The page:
Multi-scalar archaeological studies of social formations and networked exchange in the Late Metal Age: early historical transition in island Southeast Asia
Laura Junker (University of Illinois at Chicago)
Salle du conseil 4th floor MAE
Start time:
9 July, 2015 at 16:15
Session slots:

Short abstract:

This panel brings together multi-scalar research on social organization and interaction in the later Metal Age and Early Historic Period of island Southeast Asia to examine the possible generative role of Metal Age societies on the formation of Early Historic maritime trading polities.

Long abstract:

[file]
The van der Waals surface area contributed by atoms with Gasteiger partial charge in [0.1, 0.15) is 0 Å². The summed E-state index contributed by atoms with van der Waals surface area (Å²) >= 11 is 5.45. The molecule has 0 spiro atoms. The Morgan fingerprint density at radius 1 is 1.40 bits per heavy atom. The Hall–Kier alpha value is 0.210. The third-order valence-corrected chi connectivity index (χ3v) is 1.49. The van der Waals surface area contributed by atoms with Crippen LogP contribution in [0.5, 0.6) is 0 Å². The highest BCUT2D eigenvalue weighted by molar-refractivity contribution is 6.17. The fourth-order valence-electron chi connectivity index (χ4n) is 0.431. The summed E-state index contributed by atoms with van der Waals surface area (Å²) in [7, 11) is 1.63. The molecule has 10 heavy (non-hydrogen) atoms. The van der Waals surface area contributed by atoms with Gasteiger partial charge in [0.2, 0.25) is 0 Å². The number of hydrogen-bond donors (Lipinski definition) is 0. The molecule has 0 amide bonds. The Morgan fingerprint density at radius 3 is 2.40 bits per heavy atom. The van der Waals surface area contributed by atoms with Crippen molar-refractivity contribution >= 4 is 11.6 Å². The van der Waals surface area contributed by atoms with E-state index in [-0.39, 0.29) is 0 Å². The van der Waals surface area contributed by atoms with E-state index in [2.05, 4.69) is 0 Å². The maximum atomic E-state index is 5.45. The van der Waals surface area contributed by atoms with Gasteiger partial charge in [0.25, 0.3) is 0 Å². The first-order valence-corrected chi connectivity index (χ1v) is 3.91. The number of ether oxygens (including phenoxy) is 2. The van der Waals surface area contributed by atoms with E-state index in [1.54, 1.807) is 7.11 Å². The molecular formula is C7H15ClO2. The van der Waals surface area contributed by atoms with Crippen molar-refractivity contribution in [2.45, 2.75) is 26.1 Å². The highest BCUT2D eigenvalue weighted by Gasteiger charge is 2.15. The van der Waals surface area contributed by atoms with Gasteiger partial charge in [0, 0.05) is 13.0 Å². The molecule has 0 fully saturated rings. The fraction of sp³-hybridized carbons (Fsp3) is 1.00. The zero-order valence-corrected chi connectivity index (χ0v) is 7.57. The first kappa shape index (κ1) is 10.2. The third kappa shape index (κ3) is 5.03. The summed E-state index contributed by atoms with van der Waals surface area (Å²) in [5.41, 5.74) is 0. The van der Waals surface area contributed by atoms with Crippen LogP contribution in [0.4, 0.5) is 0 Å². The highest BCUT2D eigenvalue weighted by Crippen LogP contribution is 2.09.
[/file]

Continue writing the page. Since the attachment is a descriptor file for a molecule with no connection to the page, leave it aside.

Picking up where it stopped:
Among the significant enigmas is the nature of social formations underlying expanding exchange relations in later "Metal Age" societies of the Southeast Asian island archipelagos ca. 500 B.C. to A.D. 500-800, and the generative role these societies may have played in emerging Early Historic maritime trading polities. Metal Age archaeological research until very recently has been largely focused on more visible burial remains rather than the settlement traces of "lived" social practices, single sites rather than regional archaeological landscapes almost certainly associated with "communities" and social networks, and precise origins of "exotic" preciosities flowing into the archipelagos rather than local contextual evidence of their social meaning that might explain the scale and intensity of these long-distance exchanges. However, archaeologists working in the region are increasingly engaging in discussion of how these Metal Age societies may have been structured (i.e. hierarchical, "heterarchical", etc.), how social relations might have been constituted and manipulated through material exchanges at multiple geographic scales, and local processes leading up to complex political and social landscapes of later historically known chiefdoms and states. This session brings together research on social organization in the later Metal Age and Early Historic Period by more nuanced studies of social meaning at burial/ritual sites and in the intimate setting of comparative household archaeology, but particularly archaeological work at the expanded regional scale of "communities" (individually and in inter-regional interaction), using methods of archaeological settlement pattern/social landscape studies, social network analysis, exchange goods/production proveniencing, and GIS-based spatial models of interaction and exchange.